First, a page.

A small business taxpayer can fall under the powerful protection of Section 471(c)(1)(B) one of two ways, by either treating inventory as non-incidental materials and supplies or having its accounting method conform to its applicable financial statements or, in the absence of applicable financial statements, its own books and records. For taxpayers subject to Section 280E, treating inventory as non-incidental materials and supplies is a disaster since it may well mean those expenses would be treated as current deductions and thus disallowed under Section 280E.[4]

All of which leads us to Section 471(c)(1)(B)(ii) – if a small business taxpayer’s method of accounting is reflected in its applicable financial statements, the IRS can’t force the taxpayer to change its method of accounting.[5] The implications are quite significant for cannabis taxpayers – if a taxpayer subject to Section 280E adopts a method of accounting that allocates indirect as well as direct expenses to the cost of goods sold, those expenses will reduce taxable income and there’s nothing the IRS can do about it. For example, if a taxpayer’s financial statements allocate indirect costs to the cost of goods sold, the types of costs that would have been allocable under Section 263A, that’s an acceptable accounting method for tax purposes.

If a taxpayer does not have applicable financial statements, then there is even greater latitude. As long as the taxpayer’s books and records are consistent, then whatever method being used is acceptable. Privately-held cannabis companies should take full advantage of this opportunity.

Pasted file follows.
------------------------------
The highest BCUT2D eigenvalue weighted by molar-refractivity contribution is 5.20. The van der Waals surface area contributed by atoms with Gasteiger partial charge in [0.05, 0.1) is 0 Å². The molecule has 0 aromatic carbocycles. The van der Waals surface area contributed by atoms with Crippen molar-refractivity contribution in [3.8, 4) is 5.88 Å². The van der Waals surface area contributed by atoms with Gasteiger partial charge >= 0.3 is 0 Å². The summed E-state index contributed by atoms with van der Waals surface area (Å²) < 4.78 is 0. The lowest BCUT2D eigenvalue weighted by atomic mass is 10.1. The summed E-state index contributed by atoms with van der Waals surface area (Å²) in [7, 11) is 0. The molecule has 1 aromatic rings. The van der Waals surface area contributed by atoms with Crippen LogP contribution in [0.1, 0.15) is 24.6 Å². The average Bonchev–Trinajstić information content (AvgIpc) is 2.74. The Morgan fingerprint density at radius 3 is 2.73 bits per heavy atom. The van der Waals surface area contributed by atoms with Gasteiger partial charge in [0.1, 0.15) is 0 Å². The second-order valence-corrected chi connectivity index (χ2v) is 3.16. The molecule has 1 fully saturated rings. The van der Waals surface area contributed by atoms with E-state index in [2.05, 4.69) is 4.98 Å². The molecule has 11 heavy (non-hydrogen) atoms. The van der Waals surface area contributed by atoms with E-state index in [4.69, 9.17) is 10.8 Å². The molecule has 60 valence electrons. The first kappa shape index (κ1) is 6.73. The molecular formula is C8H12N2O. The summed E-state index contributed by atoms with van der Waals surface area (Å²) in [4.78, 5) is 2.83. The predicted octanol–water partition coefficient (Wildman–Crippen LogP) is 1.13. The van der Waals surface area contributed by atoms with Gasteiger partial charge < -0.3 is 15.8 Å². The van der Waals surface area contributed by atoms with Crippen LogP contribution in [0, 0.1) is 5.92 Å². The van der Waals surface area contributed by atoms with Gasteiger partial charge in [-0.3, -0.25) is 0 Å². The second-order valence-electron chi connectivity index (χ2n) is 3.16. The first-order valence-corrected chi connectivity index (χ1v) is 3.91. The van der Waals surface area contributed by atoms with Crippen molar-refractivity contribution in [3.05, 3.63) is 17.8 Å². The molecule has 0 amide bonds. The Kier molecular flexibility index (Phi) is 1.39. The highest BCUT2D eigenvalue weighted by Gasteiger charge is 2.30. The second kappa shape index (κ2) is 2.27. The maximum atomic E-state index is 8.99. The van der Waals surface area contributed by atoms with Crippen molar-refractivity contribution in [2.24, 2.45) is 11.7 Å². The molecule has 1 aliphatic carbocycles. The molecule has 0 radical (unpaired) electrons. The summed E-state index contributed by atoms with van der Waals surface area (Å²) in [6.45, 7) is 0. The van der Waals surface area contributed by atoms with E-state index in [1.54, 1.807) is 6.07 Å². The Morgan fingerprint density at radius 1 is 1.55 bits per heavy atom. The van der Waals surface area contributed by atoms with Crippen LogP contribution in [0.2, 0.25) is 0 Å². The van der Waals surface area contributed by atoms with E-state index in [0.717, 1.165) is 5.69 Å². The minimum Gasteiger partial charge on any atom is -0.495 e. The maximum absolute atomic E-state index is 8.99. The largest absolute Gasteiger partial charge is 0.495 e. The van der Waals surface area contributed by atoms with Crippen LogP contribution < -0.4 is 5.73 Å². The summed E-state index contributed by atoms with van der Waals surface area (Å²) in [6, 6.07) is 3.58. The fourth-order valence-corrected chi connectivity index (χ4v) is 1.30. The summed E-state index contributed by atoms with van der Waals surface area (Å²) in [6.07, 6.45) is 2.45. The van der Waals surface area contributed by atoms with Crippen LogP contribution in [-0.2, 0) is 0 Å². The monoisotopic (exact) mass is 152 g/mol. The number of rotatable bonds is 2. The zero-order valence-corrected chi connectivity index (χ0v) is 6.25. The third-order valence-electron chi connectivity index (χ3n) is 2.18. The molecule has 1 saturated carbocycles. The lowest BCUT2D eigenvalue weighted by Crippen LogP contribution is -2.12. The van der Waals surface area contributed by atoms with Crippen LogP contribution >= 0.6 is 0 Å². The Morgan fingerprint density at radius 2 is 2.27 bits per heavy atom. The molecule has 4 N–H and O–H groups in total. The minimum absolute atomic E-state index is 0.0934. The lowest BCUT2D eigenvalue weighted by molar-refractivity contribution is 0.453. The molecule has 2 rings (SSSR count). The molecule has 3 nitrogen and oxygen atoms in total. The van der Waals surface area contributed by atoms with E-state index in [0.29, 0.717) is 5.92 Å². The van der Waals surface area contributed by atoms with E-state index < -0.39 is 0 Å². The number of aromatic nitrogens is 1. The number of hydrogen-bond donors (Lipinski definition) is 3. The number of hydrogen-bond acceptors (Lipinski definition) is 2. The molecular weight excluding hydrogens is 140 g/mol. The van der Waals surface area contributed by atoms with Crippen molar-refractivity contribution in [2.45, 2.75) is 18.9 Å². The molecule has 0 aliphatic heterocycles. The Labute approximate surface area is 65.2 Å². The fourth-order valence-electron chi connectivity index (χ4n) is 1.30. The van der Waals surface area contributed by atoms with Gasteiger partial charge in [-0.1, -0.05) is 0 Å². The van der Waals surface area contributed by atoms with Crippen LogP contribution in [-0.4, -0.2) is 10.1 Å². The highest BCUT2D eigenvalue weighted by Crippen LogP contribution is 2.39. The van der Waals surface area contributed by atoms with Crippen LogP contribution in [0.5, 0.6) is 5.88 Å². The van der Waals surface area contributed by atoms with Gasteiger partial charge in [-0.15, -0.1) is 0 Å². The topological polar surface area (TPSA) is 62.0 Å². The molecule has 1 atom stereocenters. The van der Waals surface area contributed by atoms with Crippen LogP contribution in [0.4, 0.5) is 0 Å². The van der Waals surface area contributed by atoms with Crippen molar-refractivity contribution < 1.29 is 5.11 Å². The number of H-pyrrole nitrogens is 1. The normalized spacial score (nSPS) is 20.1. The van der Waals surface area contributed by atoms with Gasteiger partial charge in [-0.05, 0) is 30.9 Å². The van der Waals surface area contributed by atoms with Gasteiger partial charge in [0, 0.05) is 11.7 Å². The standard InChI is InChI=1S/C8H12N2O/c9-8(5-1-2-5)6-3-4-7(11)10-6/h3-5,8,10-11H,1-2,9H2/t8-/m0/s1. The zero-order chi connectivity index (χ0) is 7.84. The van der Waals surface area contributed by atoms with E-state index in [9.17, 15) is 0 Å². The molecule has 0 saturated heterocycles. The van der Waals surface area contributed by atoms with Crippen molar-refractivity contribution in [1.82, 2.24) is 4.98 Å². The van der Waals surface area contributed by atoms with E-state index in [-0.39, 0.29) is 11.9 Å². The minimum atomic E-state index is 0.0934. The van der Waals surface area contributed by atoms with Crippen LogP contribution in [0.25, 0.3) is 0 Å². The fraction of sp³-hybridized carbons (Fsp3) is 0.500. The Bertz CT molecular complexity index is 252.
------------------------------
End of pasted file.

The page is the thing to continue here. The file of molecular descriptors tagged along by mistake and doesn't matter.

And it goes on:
Furthermore, Section 471(c)(4) of the statute explicitly provides that a taxpayer that is changing its method of accounting to take advantage of Section 471(c) gets automatic IRS consent to the change in method.[6] This provides the opportunity for all affected taxpayers to review their accounting methods to determine the most advantageous method of calculating cost of goods sold.

The American Institute of CPAs (AICPA) submitted comments on the new small business accounting rules, and urged the IRS to “direct examiners to suspend current examination activity for taxpayers with average annual gross receipts of $25 million or less” for issues involving capitalizing costs and methods of accounting for inventory and suggests that“prior year audit protection” is necessary for issues where the taxpayers will file a Form 3115 changing accounting methods for 2018 and later.[7]

The impact of new Section 471(c) on qualifying cannabis taxpayers is immense. For example, the IRS Office of Chief Counsel Memorandum 201504011 is the principal expression of IRS thinking about Section 280E. Issue 2 in that memorandum is: “May Examination or Appeals require a taxpayer trafficking in a Schedule I or Schedule II controlled substance to change to an inventory method for that controlled substance when the taxpayer deducts otherwise inventoriable costs from gross income?” The memorandum concludes that the IRS has that power, citing Sections446, 471 and Thor Power. However, if a taxpayer qualifies under new Section 471(c), the answer to that question is NO.

The conclusion is obvious – all small business taxpayers that are subject to Section 280E should review their accounting methods and consider filing for changes in accounting method.